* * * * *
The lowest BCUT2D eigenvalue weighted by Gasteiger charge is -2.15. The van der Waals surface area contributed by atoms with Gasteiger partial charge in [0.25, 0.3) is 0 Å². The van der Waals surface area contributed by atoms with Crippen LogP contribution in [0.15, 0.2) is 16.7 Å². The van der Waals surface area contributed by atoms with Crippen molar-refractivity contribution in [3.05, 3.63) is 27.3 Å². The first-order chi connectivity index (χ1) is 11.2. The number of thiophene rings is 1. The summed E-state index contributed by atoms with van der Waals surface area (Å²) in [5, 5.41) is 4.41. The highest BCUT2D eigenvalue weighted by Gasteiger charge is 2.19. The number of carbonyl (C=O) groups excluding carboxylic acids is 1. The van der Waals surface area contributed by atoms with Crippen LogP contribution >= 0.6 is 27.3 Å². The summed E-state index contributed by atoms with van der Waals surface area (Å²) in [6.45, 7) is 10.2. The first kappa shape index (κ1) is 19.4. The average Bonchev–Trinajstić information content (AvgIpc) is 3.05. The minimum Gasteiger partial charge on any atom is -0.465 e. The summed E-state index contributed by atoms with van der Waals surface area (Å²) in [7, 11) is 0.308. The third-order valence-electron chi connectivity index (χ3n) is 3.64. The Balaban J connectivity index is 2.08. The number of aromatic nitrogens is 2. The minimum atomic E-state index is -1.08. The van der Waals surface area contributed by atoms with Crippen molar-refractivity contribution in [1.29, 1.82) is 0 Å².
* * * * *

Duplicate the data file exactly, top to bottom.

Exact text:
The lowest BCUT2D eigenvalue weighted by Gasteiger charge is -2.15. The van der Waals surface area contributed by atoms with Gasteiger partial charge in [0.25, 0.3) is 0 Å². The van der Waals surface area contributed by atoms with Crippen LogP contribution in [0.15, 0.2) is 16.7 Å². The van der Waals surface area contributed by atoms with Crippen molar-refractivity contribution in [3.05, 3.63) is 27.3 Å². The first-order chi connectivity index (χ1) is 11.2. The number of thiophene rings is 1. The summed E-state index contributed by atoms with van der Waals surface area (Å²) in [5, 5.41) is 4.41. The highest BCUT2D eigenvalue weighted by Gasteiger charge is 2.19. The number of carbonyl (C=O) groups excluding carboxylic acids is 1. The van der Waals surface area contributed by atoms with Crippen LogP contribution >= 0.6 is 27.3 Å². The summed E-state index contributed by atoms with van der Waals surface area (Å²) in [6.45, 7) is 10.2. The first kappa shape index (κ1) is 19.4. The average Bonchev–Trinajstić information content (AvgIpc) is 3.05. The minimum Gasteiger partial charge on any atom is -0.465 e. The summed E-state index contributed by atoms with van der Waals surface area (Å²) in [7, 11) is 0.308. The third-order valence-electron chi connectivity index (χ3n) is 3.64. The Balaban J connectivity index is 2.08. The number of aromatic nitrogens is 2. The minimum atomic E-state index is -1.08. The van der Waals surface area contributed by atoms with Crippen molar-refractivity contribution in [1.29, 1.82) is 0 Å².